Poppy Farmers Under Pressure Causes and Consequences of the Opium Decline in Myanmar
Building on previous TNI research and publications, this report analyses the causes and consequences of the declining opium cultivation and production in Myanmar and the surrounding regions.
Poppy Farmers Under Pressure: Causes and Consequences of the Opium Decline in Myanmar (PDF, 8.64 MB)Average time to read: 120 minutes
ၸၢဝ်းသူၼ်ယႃႈလမ် ၸိူဝ်းထူပ်းဝႆ့ႁႅင်းတဵၵ်းလၢႆၸိူဝ့်ပိူင် (Shan language) (PDF, 6.15 MB)Average time to read: 120 minutes
The drugs market in Myanmar has seen some profound changes in recent decades, and is changing from being dominated by opiates to one in which amphetamine-type stimulants (ATS) are most prevalent. Poppy cultivation in Laos, Myanmar and Thailand boomed in the 1970s and 1980s, and the border regions of the three countries became known as the ‘Golden Triangle’. By the 1980s, Myanmar (then internationally known as Burma) had become the world’s largest opium-cultivating country. Since the late 1990s, however, Myanmar has seen a significant decline in opium cultivation, although it remains the largest producer in Southeast Asia. It has dropped to very low levels in Thailand, and fallen significantly in Laos. Poppy growing in Myanmar resurged after 2007, but never reached the earlier levels. There is also significant illicit poppy cultivation in India, including in areas bordering Myanmar, but there are no official figures.
At the same time, the use of ATS use in the region has grown hugely. Myanmar has become a major ATS-producing country. The most popular form is methamphetamine tablets, which are widely and cheaply available in the country. The production and use of crystal methamphetamine, commonly known as ‘ice’, has also increased, with most production destined for export to other countries in the region.
This report focuses on analysing the causes and consequences of the declining opium cultivation and production in Myanmar, with some references to Northeast India. It analyses the socio-economic conditions of poppy-growing communities as well as various policy responses and their impacts on cultivation levels and communities. The briefing also highlights the specific issues and needs of women who grow opium. It analyses the link between opium cultivation in Myanmar and the international drug market, and the rise of ATS use and production in Myanmar. Finally, the briefing makes a number of policy recommendations.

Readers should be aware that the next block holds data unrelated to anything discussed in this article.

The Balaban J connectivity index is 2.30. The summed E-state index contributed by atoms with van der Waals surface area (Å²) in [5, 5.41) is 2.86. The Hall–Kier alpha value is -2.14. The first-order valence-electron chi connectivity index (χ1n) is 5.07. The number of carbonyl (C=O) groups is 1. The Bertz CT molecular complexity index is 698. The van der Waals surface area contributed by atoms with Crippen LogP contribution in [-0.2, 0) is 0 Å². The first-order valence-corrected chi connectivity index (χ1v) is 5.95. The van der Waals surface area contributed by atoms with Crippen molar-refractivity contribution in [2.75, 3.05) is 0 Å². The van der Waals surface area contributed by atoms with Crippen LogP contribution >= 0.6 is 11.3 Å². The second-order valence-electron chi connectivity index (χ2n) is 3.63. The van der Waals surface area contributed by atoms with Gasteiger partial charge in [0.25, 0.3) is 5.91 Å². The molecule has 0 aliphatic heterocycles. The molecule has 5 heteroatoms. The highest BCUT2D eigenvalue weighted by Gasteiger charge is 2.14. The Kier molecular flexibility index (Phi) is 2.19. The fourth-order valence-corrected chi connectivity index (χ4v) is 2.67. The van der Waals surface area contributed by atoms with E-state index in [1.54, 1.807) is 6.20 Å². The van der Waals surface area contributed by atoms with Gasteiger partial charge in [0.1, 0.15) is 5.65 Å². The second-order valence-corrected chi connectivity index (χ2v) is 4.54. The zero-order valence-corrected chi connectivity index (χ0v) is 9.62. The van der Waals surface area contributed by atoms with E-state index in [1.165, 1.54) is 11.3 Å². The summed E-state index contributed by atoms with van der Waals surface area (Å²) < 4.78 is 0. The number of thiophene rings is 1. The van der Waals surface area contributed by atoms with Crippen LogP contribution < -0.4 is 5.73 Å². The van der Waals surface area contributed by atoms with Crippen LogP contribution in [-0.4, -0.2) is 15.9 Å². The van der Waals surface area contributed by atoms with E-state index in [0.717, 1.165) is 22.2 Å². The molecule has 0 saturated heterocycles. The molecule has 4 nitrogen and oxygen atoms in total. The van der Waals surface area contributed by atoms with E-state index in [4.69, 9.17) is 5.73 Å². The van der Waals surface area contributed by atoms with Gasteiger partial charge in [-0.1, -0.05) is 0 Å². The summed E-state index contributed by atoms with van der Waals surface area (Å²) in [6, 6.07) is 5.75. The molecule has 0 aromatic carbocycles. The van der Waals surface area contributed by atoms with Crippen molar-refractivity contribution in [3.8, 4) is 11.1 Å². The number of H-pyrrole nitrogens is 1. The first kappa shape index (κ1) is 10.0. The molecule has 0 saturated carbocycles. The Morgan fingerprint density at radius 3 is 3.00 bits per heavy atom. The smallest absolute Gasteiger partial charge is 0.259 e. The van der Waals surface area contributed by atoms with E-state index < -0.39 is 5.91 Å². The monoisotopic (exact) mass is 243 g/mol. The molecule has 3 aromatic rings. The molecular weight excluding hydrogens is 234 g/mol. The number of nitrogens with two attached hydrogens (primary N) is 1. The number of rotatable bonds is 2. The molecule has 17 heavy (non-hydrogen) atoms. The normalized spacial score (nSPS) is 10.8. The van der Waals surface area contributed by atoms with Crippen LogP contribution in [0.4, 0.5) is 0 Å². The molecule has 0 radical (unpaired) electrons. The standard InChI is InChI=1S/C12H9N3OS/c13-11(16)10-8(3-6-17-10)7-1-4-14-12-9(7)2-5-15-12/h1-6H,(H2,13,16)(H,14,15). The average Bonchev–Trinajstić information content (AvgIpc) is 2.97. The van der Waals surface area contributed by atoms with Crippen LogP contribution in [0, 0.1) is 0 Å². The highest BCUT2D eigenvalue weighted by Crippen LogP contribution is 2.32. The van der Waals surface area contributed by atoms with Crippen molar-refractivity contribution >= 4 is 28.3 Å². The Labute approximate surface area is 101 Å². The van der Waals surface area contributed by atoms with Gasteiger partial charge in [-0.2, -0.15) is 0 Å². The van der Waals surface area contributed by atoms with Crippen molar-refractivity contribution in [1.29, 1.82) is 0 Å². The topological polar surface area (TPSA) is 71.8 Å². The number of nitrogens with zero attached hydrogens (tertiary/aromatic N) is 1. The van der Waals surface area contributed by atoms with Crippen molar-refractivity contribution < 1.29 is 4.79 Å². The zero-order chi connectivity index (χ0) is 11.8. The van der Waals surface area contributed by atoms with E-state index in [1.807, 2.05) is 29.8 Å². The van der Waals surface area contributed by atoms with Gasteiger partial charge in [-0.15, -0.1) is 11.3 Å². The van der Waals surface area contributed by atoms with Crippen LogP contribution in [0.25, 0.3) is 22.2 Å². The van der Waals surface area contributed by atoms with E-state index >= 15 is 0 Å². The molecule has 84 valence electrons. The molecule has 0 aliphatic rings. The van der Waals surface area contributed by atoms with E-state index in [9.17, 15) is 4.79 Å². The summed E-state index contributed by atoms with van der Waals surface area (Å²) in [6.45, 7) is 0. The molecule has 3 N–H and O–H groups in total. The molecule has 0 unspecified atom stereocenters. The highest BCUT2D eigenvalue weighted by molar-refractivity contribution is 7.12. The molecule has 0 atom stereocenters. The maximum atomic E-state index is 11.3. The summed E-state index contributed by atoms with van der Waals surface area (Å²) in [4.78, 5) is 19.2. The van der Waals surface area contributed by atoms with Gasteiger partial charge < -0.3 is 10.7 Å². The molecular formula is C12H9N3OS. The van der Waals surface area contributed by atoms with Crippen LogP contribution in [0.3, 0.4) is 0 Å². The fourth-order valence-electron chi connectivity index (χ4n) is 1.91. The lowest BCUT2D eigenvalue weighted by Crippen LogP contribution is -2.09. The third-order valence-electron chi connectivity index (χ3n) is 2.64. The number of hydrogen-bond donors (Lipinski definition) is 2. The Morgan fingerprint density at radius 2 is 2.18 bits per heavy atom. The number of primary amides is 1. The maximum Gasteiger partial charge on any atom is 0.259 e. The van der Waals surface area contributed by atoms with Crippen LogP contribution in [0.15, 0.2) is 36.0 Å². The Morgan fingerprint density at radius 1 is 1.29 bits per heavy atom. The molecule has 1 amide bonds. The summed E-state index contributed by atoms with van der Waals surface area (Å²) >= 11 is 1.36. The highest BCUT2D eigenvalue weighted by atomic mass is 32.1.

Myanmar has entered a very unstable and uncertain period. Apart from the challenges brought about by COVID-19 and the continuing armed conflict in the ethnic borderlands, the country has plunged into further violence and chaos following the Tatmadaw (national army) coup in February 2021. This report analyses some of the impacts of these developments on the opium economy and poppy-growing communities.
The briefing is based on field research conducted by TNI and several local organisations and researchers (often farmers) in major opium-cultivating areas in Myanmar during late 2020 and the first half of 2021. The research was carried out in Sadung, Tanai and Putao Townships in Kachin State, Kutkai Township in northern Shan State, Pekhon, Hsihseng, Hopong and Loilem Townships in southern Shan State, and Tachileik, Mong Ping and Mong Hsat Townships in eastern Shan State. Some research was also carried during the same period in Manipur and Arunachal Pradesh in Northeast India.
This report builds on previous TNI research and publications, in particular Withdrawal Symptoms in the Golden Triangle – A Drugs Market in Disarray (2009) and Bouncing Back – Relapse in the Golden Triangle (2014). These two regional studies analyse developments in the drugs market, policy responses and their impact on affected communities in Myanmar and other countries in the region. These reports fill an important gap as they aim to go beyond analysing only one single country or substance, and instead take a regional view, analyse different kind of drugs available in the region, and link drug use, production and trafficking issues in one study. In addition, these reports make alternative drug policy recommendations, which are based on evidence from the field, views and visions of local communities and the organisations that represent them. They are also based on human rights and a focus on achievable measures which contribute to positive outcomes in other key fields, including development, health, inclusion, gender equality and peace. TNI strongly believes that drug policies based on these key values, and which are made with participation of affected communities and relevant local organisations, will have much better outcomes for all members of society.